Thursday, August 20, 2015

Space Turtles and Hiding Your Sources

"Creativity is the art of hiding your sources."
-I have no freaking idea

Someone said that. Here are three different versions, pick your favorite.

The secret to creativity is knowing how to hide your sources.

– Albert Einstein

Creativity is the art of concealing your sources.

-Nolan Bushnell

And most fittingly:

Appropriate remarks are meant to be appropriated; and originality is little more than skill in concealing origins.

—C. E. M. Joad

According to this article, C.E.M. Joad actually got there first, which makes the quote chain that much better. But none of these quite fits what I want to say, so I'll make my own.

"Creativity is the art of hiding your sources."
-Erica Smith

Terry Pratchett's long running Discworld series takes place on a flat planet carried by four elephants balanced on the back of a giant turtle swimming across space. I've never seen anything like it before or since. But in the introduction to the paperback reprint of The Color of Magic, Discworld's first installment, Pratchett claims our world is full of elephant-speckled space turtles.

If I had a penny for every time someone asked me where I got the idea of the Discworld, I’d have—hang on a moment—£4.67.
Anyway, the answer is that it was lying around and didn’t look as though it belonged to anyone.
The world rides through space on the back of a turtle. It’s one of the great ancient myths, found wherever men and turtles were gathered together; the four elephants were an Indo-European sophistication. The idea has been lying in the lumber rooms of legend for centuries. All I had to do was grab it and run away before the alarms went off.

Indeed, there are such turtles in mythologies around the world, though India has the best case for the first claim. But if you search for these creatures on google images, most results are Discworld art. If you know your Indian cosmology, maybe you get an extra smile every time the turtle is mentioned, but there's not a huge amount of Indian influence in the books. It's purely a bonus.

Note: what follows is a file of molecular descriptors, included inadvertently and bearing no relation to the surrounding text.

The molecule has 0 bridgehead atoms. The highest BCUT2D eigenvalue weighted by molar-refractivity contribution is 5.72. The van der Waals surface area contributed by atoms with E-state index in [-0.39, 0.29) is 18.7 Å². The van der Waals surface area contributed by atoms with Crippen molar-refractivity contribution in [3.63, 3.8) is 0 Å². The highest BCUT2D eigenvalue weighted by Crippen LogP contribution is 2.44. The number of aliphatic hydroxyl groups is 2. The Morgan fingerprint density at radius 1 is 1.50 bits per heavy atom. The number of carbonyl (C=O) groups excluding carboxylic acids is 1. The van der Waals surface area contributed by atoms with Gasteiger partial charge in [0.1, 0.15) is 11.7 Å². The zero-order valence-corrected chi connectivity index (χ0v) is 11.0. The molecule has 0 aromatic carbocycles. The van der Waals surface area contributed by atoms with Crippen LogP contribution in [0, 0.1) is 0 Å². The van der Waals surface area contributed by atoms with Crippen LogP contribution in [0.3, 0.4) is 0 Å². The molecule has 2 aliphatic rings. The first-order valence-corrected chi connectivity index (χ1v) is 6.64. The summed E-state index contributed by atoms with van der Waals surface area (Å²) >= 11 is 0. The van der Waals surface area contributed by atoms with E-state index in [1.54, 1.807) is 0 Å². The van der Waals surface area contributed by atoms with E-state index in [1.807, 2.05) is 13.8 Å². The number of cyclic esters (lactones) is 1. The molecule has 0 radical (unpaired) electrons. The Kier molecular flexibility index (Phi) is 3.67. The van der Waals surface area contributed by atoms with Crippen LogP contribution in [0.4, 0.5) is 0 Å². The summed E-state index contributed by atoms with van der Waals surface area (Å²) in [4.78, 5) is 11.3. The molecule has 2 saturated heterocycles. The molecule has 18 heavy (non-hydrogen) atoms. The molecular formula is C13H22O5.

I regularly read query letters (letters that wannabe authors write to literary agents) for fun and education. After about three years I thought I knew all the basic pitfalls, but I've just discovered a new one.
Yesterday I came across a query that called its novel:
1. A dark retelling of one fairytale
2. A genderbent retelling of a completely separate fairytale
3, 4, 5. And inspired by the folklore of three different peoples on two continents. 
I read back through the query, wondering if I'd somehow missed something, but I found no fairytale references and only a single folklore nod. The story could stand on its own.
I don't know how Terry Pratchett described Discworld before he got published, but I bet it wasn't, "So I'm writing this series based an the idea from Indian cosmology." The turtles and elephants are only significant in the first two books. After that, they're simply facts of life, and does it really matter which culture they came from?
In a modern world that worries about plagiarism and appropriation, that walks in dread of not citing our sources correctly, a lot of people feel this obligation to tell everybody where their inspiration came from. But inspiration is just that-inspiration. Just because you were inspired to write a switching places story after reading The Prince and the Pauper doesn't make it a retelling. And sometimes your story is flat out disqualified from  retelling status. I found a romance novel recently that the author and reviewers described as a retelling of the Book of Esther. But Esther isn't just a story. She lived and died. Here's her tomb. 
Queen Esther's tomb in West Iran
Yes, you should acknowledge your sources if you're taking large, recognizable elements from someone else's story, but if they only served as a springboard to propel you towards a story of your own, there's no need. Answer when people ask, but if they don't, just let them be bonuses. Your descriptions will be less cluttered that way.
Besides, you'll be mistaken for creative.